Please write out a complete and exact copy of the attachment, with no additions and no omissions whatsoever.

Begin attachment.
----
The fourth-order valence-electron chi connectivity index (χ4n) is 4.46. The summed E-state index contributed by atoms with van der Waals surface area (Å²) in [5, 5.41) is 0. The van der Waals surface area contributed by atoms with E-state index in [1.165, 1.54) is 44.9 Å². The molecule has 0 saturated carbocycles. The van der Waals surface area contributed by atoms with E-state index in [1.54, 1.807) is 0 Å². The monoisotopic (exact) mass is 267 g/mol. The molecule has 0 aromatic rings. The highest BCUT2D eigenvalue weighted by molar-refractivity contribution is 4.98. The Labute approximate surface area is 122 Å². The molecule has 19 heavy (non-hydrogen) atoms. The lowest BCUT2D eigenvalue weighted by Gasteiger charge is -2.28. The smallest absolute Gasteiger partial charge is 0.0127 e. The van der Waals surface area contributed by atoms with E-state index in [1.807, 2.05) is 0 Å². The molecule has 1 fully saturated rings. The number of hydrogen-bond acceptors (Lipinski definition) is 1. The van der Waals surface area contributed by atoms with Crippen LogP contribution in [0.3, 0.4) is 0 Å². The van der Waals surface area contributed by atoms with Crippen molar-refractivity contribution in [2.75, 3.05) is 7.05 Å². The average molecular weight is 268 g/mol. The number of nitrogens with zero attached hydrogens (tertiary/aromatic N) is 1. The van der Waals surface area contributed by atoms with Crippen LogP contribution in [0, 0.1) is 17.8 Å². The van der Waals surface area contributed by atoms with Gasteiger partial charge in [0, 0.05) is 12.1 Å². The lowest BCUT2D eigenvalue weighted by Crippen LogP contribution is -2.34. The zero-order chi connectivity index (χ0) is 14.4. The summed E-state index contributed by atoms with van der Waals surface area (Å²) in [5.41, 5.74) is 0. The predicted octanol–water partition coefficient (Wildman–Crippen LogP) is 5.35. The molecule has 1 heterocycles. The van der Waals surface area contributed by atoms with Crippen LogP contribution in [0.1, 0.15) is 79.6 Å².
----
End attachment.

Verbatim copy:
The fourth-order valence-electron chi connectivity index (χ4n) is 4.46. The summed E-state index contributed by atoms with van der Waals surface area (Å²) in [5, 5.41) is 0. The van der Waals surface area contributed by atoms with E-state index in [1.165, 1.54) is 44.9 Å². The molecule has 0 saturated carbocycles. The van der Waals surface area contributed by atoms with E-state index in [1.54, 1.807) is 0 Å². The monoisotopic (exact) mass is 267 g/mol. The molecule has 0 aromatic rings. The highest BCUT2D eigenvalue weighted by molar-refractivity contribution is 4.98. The Labute approximate surface area is 122 Å². The molecule has 19 heavy (non-hydrogen) atoms. The lowest BCUT2D eigenvalue weighted by Gasteiger charge is -2.28. The smallest absolute Gasteiger partial charge is 0.0127 e. The van der Waals surface area contributed by atoms with E-state index in [1.807, 2.05) is 0 Å². The molecule has 1 fully saturated rings. The number of hydrogen-bond acceptors (Lipinski definition) is 1. The van der Waals surface area contributed by atoms with Crippen LogP contribution in [0.3, 0.4) is 0 Å². The van der Waals surface area contributed by atoms with Crippen molar-refractivity contribution in [2.75, 3.05) is 7.05 Å². The average molecular weight is 268 g/mol. The number of nitrogens with zero attached hydrogens (tertiary/aromatic N) is 1. The van der Waals surface area contributed by atoms with Crippen LogP contribution in [0, 0.1) is 17.8 Å². The van der Waals surface area contributed by atoms with Gasteiger partial charge in [0, 0.05) is 12.1 Å². The lowest BCUT2D eigenvalue weighted by Crippen LogP contribution is -2.34. The zero-order chi connectivity index (χ0) is 14.4. The summed E-state index contributed by atoms with van der Waals surface area (Å²) in [5.41, 5.74) is 0. The predicted octanol–water partition coefficient (Wildman–Crippen LogP) is 5.35. The molecule has 1 heterocycles. The van der Waals surface area contributed by atoms with Crippen LogP contribution in [0.1, 0.15) is 79.6 Å².